Nick Cook is the first Director of the Innovation division at the Financial Conduct Authority (FCA), the UK’s independent financial regulator. Nick is accountable for leading the FCA’s RegTech initiatives, its data and analytics strategy, machine learning endeavours, and Innovate activities (including regulatory sandbox, Global Financial Innovation Network, Green FinTech challenge, and direct support). 

 

Many writers note the importance of regulation in our modern society. In financial markets, this is discussed in terms of making sure that markets work well, that consumers are protected, and that competition allows them access to the right type of products for their needs. And it is vital that the financial sector is fair and honest, and that consumers don’t get ripped off or neglected.

For me, it is hard to think of an area that better exemplifies why we do what we do as regulators than the topic of our recent AML and Financial Crime TechSprint and how we can work together to make progress in our fight against crime and terrorist finance.

The scale of money laundering and financial crime

When we talk about money laundering and financial crime, we aren’t talking about so-called ‘victimless, white collar crimes’ where someone is bending the rules to make a quick buck. We are talking about sophisticated networks of criminal behaviour that facilitate, and legitimise the profits, of genuinely heinous crimes. Crimes often inflicted upon the most vulnerable people in societies across the world.

The suffering caused to society and the proceeds that are enjoyed and legitimised through the financial system from these crimes cannot be over emphasised. Every year, more than 800,000 people are trafficked into slavery, while around 40 million people are estimated to live under a form of modern slavery, including forced labour and prostitution. Vast sums are also generated each day through the sale of illicit drugs and the illegal wildlife trade.

The profits from these activities are laundered and legitimised through the global financial system – around $1.6tn a year or more, according to the UN, or between 2 – 5% of the world’s GDP.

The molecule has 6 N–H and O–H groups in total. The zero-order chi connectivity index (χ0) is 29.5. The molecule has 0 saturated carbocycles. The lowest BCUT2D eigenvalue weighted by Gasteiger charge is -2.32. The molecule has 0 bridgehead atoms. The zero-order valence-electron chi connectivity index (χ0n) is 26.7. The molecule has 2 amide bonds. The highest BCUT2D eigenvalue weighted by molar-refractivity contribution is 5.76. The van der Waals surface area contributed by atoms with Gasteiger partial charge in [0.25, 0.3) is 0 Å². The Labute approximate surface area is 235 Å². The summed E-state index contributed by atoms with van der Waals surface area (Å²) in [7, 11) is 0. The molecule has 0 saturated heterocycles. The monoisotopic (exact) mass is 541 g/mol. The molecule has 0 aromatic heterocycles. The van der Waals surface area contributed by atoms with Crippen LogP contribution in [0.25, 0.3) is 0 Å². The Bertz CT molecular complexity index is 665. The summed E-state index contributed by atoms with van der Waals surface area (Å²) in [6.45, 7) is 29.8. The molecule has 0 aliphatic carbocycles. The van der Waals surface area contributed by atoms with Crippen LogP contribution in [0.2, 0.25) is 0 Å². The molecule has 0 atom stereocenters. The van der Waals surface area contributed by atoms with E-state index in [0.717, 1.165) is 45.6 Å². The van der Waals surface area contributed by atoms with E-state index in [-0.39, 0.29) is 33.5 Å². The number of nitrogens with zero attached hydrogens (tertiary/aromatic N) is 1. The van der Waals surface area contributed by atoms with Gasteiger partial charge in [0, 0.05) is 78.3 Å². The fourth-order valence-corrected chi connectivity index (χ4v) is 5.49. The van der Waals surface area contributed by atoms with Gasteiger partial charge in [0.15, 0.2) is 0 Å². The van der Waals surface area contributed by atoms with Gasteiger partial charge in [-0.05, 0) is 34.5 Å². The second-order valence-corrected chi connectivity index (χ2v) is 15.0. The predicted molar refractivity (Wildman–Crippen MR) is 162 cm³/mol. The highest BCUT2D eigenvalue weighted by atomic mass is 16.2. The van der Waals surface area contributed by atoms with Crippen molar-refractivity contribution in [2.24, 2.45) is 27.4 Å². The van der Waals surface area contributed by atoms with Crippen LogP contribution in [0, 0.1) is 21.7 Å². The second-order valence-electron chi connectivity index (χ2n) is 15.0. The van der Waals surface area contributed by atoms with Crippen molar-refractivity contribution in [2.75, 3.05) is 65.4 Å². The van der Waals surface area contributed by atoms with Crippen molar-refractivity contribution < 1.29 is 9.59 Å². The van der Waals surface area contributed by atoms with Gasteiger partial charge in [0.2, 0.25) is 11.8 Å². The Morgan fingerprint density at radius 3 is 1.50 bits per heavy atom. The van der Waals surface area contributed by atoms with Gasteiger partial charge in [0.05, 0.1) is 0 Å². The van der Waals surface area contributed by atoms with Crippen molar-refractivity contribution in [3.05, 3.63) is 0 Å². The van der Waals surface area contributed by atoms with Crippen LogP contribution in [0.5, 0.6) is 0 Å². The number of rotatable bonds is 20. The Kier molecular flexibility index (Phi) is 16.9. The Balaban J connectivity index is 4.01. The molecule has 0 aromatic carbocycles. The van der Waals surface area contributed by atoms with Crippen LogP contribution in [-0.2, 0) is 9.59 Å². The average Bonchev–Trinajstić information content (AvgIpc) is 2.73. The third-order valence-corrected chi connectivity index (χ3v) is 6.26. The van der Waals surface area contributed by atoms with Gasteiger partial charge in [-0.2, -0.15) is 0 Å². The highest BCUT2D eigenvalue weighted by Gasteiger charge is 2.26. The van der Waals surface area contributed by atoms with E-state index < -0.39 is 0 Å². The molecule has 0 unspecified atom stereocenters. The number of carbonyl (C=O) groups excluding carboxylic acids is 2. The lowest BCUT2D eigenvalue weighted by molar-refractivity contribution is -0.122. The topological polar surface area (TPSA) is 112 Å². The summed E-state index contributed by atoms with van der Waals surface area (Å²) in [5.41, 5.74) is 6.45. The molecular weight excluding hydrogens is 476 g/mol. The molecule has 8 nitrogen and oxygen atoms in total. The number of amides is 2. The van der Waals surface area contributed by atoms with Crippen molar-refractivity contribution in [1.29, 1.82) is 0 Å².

The fight against financial crime

This seeming success story for criminals isn’t due to a lack of effort on the part of others. Financial institutions, law enforcement agencies and governments spend tens of billions on anti-money laundering each year.

Tens of thousands of people dedicate themselves to preventing and detecting financial crime – to stemming the flow of illicit money – to strangling these profits and seeking to deny criminals the enjoyment of their ill-gotten gains.

But clearly there is significant room for improvement and it is incumbent on us all to play our part in making this happen.  We owe it to the victims of the crimes that generate these illicit funds. We need to set our ambitions high and actively strive to do better.

Just over a year ago, we held our first AML & Financial Crime TechSprint based on a simple concept – that by harnessing technology and working together we could make a difference. We need to embrace innovation and enhance our collective response. It takes a network to defeat a network.

We knew we were not going to change the world overnight, rather we saw it as a call to arms, the beginning of a campaign. A year on, and obviously, as the figures I have mentioned attest, the fight continues.

But rather than dwell on the negatives, I think in the last year there has been a continuing groundswell of recognition that technology and collaboration are key.

Technology and collaboration are key